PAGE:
I know there are lots of season rentals in Harpswell and Brunswick, but the season is reversed for what you're planning. Lots of people from Boston, NYC, etc. own homes in Brunswick and Harpswell and live in them during the summer. When they leave (usually in late August or September) they rent out their houses, usually to college students in the area for the fall, winter, and spring terms.

For rentals in general ... either Craigslist or local newspaper classifieds seem to be the best place to look. When we first moved to Maine and were trying to rent, we initially approached realtors who handle rentals. Huge mistake. Most realtors in the area who handle rentals are either hoping to gouge tourists with high rents, or gouge students with poor lease terms. They really didn't seem interested in even meeting with families looking for long-term rentals. We were too poor to rent their tourist rentals and too smart to sign leases on their student housing.

It isn't impossible to find a good summer rental in the area. But it's difficult. All the snowbirds are coming back, driving up rental prices and availability. You'll have a lot more luck waiting till August/September.
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Old 04-09-2019, 09:32 AM
 
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Hey Mark!

Sorry if I did not communicate properly. We would not be looking to rent ourselves. We are considering buying with the intention of renting to someone during the summer months. I was wondering if anyone had any experiences with this... positive or negative.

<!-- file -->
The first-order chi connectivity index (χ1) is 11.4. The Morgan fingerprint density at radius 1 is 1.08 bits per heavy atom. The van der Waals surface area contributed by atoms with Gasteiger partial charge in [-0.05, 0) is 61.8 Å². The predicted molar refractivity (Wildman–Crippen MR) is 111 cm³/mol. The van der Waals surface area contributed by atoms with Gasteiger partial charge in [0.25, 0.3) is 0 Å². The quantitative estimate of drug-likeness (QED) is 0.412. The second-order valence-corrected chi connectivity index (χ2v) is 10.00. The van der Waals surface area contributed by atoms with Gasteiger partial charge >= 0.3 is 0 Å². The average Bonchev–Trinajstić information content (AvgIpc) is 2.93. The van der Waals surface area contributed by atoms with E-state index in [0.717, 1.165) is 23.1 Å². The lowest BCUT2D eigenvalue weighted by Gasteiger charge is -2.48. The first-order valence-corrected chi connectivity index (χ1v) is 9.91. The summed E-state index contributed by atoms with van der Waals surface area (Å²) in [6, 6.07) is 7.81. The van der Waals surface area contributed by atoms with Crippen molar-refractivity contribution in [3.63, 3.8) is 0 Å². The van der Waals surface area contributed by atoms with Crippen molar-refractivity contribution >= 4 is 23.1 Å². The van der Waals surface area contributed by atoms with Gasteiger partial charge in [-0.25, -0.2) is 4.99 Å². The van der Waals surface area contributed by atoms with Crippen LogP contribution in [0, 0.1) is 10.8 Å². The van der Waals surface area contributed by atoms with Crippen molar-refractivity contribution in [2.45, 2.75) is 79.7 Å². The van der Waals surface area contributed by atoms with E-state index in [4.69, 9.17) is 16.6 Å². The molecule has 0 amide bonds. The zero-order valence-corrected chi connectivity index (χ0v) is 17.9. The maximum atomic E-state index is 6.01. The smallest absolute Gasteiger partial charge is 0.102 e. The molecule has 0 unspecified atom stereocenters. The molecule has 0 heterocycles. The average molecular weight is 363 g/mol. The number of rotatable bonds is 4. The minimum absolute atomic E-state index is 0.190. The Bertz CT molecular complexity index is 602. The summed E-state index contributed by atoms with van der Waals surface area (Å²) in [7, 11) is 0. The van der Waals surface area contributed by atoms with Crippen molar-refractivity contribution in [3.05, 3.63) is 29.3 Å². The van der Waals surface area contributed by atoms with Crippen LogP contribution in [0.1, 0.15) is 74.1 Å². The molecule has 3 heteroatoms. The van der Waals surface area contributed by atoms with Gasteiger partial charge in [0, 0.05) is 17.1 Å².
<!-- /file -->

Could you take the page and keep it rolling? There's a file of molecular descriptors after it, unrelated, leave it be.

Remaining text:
Thanks!
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Old 04-10-2019, 07:59 AM
 
Location: North of Boston
3,068 posts, read 5,270,087 times
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I'll make the same comment I made on your New Hampshire thread...

I would find jobs first and then find the right town to live in based on your future commute.
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Old 04-10-2019, 01:12 PM
 
28 posts, read 10,039 times
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I very likely will have the chance to work remotely for my current employer if I asked for it. Having said that, I do not want to end up in a situation where I would have a hard time finding a job if anything occurred to my current job. There seems to be some demand in Portland but I am unsure about the pay-scale. It sounds like Maine has everything else that we want, especially the entrepreneurship attitude with AirBNB potential that my wife and I are looking for with side gigs. We also value good farmer's markets for some home cooked food that we sell.
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Old 04-10-2019, 05:41 PM
 
Location: Portland, Maine
55 posts, read 54,525 times
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I am a software developer, and I got a slight raise here last year from my previous job in Chicago. At least some companies are willing to pay “market rate” for jobs where telecommuting is possible.